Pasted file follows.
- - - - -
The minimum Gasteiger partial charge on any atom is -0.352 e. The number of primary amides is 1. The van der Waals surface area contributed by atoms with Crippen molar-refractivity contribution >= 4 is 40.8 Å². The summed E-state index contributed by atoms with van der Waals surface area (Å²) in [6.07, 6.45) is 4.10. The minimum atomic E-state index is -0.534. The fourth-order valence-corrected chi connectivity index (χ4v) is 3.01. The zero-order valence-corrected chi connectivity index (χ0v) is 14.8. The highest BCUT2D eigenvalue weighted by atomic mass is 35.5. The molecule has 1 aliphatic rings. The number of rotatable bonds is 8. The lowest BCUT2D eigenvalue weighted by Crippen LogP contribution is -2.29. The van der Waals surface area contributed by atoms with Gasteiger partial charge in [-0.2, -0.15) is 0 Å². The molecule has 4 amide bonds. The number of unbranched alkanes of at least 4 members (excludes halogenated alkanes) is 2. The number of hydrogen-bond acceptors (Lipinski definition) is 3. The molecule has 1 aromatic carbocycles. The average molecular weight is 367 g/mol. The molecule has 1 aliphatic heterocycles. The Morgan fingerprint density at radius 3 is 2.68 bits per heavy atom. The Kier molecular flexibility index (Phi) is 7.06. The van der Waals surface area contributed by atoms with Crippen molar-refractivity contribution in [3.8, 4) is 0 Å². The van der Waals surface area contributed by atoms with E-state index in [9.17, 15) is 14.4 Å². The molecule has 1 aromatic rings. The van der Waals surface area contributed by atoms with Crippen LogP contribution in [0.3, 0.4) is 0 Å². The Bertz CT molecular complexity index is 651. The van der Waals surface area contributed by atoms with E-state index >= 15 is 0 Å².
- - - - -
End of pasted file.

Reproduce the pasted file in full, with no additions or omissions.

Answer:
The minimum Gasteiger partial charge on any atom is -0.352 e. The number of primary amides is 1. The van der Waals surface area contributed by atoms with Crippen molar-refractivity contribution >= 4 is 40.8 Å². The summed E-state index contributed by atoms with van der Waals surface area (Å²) in [6.07, 6.45) is 4.10. The minimum atomic E-state index is -0.534. The fourth-order valence-corrected chi connectivity index (χ4v) is 3.01. The zero-order valence-corrected chi connectivity index (χ0v) is 14.8. The highest BCUT2D eigenvalue weighted by atomic mass is 35.5. The molecule has 1 aliphatic rings. The number of rotatable bonds is 8. The lowest BCUT2D eigenvalue weighted by Crippen LogP contribution is -2.29. The van der Waals surface area contributed by atoms with Gasteiger partial charge in [-0.2, -0.15) is 0 Å². The molecule has 4 amide bonds. The number of unbranched alkanes of at least 4 members (excludes halogenated alkanes) is 2. The number of hydrogen-bond acceptors (Lipinski definition) is 3. The molecule has 1 aromatic carbocycles. The average molecular weight is 367 g/mol. The molecule has 1 aliphatic heterocycles. The Morgan fingerprint density at radius 3 is 2.68 bits per heavy atom. The Kier molecular flexibility index (Phi) is 7.06. The van der Waals surface area contributed by atoms with Crippen molar-refractivity contribution in [3.8, 4) is 0 Å². The van der Waals surface area contributed by atoms with E-state index in [9.17, 15) is 14.4 Å². The molecule has 1 aromatic rings. The van der Waals surface area contributed by atoms with Crippen LogP contribution in [0.3, 0.4) is 0 Å². The Bertz CT molecular complexity index is 651. The van der Waals surface area contributed by atoms with E-state index >= 15 is 0 Å².